Arkansas Public Media

Arkansas Public Media is a regional journalism collaboration funded by KUAR 89.1 and the Corporation for Public Broadcasting.

Arkansas continues to struggle with one of the highest obesity rates in the country, a new State of Obesity report released Thursday confirms.

A team from Trust for America’s Health and the Robert Wood Johnson Foundation analyzed data from the Centers for Disease Control and Prevention to come up with state rankings by weight.

Arkansas’s obesity rate stood at 35.7 percent in 2016. In other words, one in three adults is classified obese. Arkansas tied with Alabama in the ranking as the third worst state in the nation.

John Fulbright is manning a table at a gun show on a Sunday afternoon at the Arkansas State Fairgrounds in Little Rock.

He’s selling firearms and holsters for people who want to hide the weapons they’re carrying. He hovers over dozens of guns laid out for sale on the counter, and pulls a hard, synthetic holster out of its box to  hold it up for display.

“Some people like the appendix carry, which is carried in the front. Some people carry at the 3 o'clock positions, sometimes back to the five or 7 o'clock positions,” he says. “It’s just what’s comfortable for that person. They carry inside the waistband, outside the waistband...”

Gov. Asa Hutchinson has spared the life of one death row inmate on the same day that he set an execution date for another.

Following a routine 30-day comment period, the governor announced Friday that he’ll grant clemency to Jason McGehee.  McGehee was one of eight Arkansas inmates scheduled for execution in April, and the first to have his lethal injection stayed by a court.

Anti-death penalty activists argued that McGehee’s age (21) at the time of the crime ought to be considered, as well as the fact that two alleged accomplices in the beating death of John Melbourne, Jr., 15, in 1996 were given life sentences and not the death penalty.

Tuvala native and noted Republic of the Marshall Islands political leader, Tony de Brum, died Monday in the capital city of Majuro. De Brum is also widely recognized as a global nuclear disarmament and international climate change treaty negotiator.

De Brum often traveled from the Marshall Islands  to the Arkansas Ozarks, where an estimated 13,000 Marshallese migrants are now settled, to visit family and friends and take advantage of employment, educational and health care opportunities.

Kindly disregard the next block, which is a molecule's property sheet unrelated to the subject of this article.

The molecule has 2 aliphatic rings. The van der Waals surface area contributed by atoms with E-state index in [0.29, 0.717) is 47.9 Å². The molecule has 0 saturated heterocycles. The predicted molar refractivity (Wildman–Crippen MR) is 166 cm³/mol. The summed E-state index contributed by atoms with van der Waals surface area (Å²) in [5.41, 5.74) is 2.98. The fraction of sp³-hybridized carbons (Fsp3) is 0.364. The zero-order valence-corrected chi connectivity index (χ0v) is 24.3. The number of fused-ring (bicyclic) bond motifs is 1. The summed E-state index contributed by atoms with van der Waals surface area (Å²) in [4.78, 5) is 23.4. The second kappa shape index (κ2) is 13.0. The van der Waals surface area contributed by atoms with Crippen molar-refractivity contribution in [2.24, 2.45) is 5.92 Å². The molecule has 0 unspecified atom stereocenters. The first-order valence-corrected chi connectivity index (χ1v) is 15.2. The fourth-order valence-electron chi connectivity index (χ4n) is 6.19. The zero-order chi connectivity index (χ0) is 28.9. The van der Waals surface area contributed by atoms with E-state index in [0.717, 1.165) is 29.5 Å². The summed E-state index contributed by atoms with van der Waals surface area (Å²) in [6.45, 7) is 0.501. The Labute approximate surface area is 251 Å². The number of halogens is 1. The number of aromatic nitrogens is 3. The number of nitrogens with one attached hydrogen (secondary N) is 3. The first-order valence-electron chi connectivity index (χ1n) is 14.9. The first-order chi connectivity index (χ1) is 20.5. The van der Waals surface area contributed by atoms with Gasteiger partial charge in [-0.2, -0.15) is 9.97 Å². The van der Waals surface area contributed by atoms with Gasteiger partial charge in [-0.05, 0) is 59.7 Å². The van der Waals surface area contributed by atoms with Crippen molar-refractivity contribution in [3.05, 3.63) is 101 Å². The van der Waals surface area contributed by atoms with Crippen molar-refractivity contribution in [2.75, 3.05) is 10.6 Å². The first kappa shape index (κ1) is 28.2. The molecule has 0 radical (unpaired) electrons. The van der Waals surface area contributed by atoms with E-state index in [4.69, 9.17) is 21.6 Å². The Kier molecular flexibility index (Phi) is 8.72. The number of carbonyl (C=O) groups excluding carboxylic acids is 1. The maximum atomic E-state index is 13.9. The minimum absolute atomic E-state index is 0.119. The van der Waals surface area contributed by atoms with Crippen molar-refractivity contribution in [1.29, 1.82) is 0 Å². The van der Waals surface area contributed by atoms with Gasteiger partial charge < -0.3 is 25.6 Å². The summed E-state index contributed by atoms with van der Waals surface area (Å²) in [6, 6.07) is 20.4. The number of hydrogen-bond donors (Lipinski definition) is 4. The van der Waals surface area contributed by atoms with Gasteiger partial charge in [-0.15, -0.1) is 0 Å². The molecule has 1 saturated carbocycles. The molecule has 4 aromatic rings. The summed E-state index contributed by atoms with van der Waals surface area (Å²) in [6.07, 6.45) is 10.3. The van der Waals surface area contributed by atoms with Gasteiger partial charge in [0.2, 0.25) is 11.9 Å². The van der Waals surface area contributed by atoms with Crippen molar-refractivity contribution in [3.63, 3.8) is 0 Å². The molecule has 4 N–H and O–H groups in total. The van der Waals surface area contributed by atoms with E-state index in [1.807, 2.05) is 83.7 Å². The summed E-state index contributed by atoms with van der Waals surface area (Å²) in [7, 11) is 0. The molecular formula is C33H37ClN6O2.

Marshallese are able to freely travel and live anywhere in the U.S. for as long as they wish with only a passport because of de Brum’s enduring political efforts.

Each year hundreds of young people participate in the City of Little Rock's Summer Youth Employment Program, which places young people in jobs at 150-200 nonprofit organizations and government agencies around the city. According to Mike Sanders, the Community Resources Manager for the City of Little Rock, this year's program garnered 1,200 applicants, of which 650 were placed. 

Attorney General Leslie Rutledge today has asked Gov. Asa Hutchinson to set the next execution, this after the state made international news for scheduling eight executions in 11 days in April in order to make use of a lethal injection drug set to expire May 1.

Arkansas's three-drug execution protocol calls for midazolam, vecuronium bromide and potassium chloride, in that order. The state's supply of midazolam expired May 1. The state doesn't have any alternative protocol to execute anyone sentenced to death. 

On a blistering Monday afternoon in July, retired U.S. Army Staff Sgt. George Hollingsworth sat down with Hot Springs Village Voice managing editor Jeff Meek to talk about the Vietnam War.

"I hope this," Hollingsworth said, meaning Ken Burns' The Vietnam War, and perhaps his own small part here on this set, "could start a national dialogue again about America, not only its tendency to war, but its tendency to govern in a dishonest fashion."

At least two Arkansas residents found themselves the target of a social media doxxing this weekend, following the white nationalist rally in Charlottesville, Virginia that turned violent this weekend.

Doxxing comes from the word document and refers to the outing of a person’s real identity on social media to get revenge for something they did.

Or didn’t do, in this case.

The subject quickly turned to dicamba during Gov. Asa Hutchinson’s two-day, seven-county tour across east and northeastern Arkansas.   The tour stopped in rural Leachville on Wednesday so the governor could meet with farmers where they live and grow their crops.

The controversial weed killer is currently on a 120-day ban for farm applications in Arkansas and Missouri amid complaints that it can be carried by the wind to neighboring farms and settle on to crops where it isn’t intended.

“I know that here in Mississippi County particularly, it’s like ground zero for the problems with dicamba,” said the governor.

On a recent summer afternoon, workers and trucks buzzed in and out of a pump station under construction in DeValls Bluff.  Several miles away, the site of what will eventually be a 100-acre regulating reservoir is currently filled with dirt.

Already 17 years in the making, the project tends to spark cycles of controversy among those who say it’s a badly needed solution to the region’s water woes and those who say it’s too large of a financial and environmental burden.  Such woes include rapidly dwindling ground water.

Pages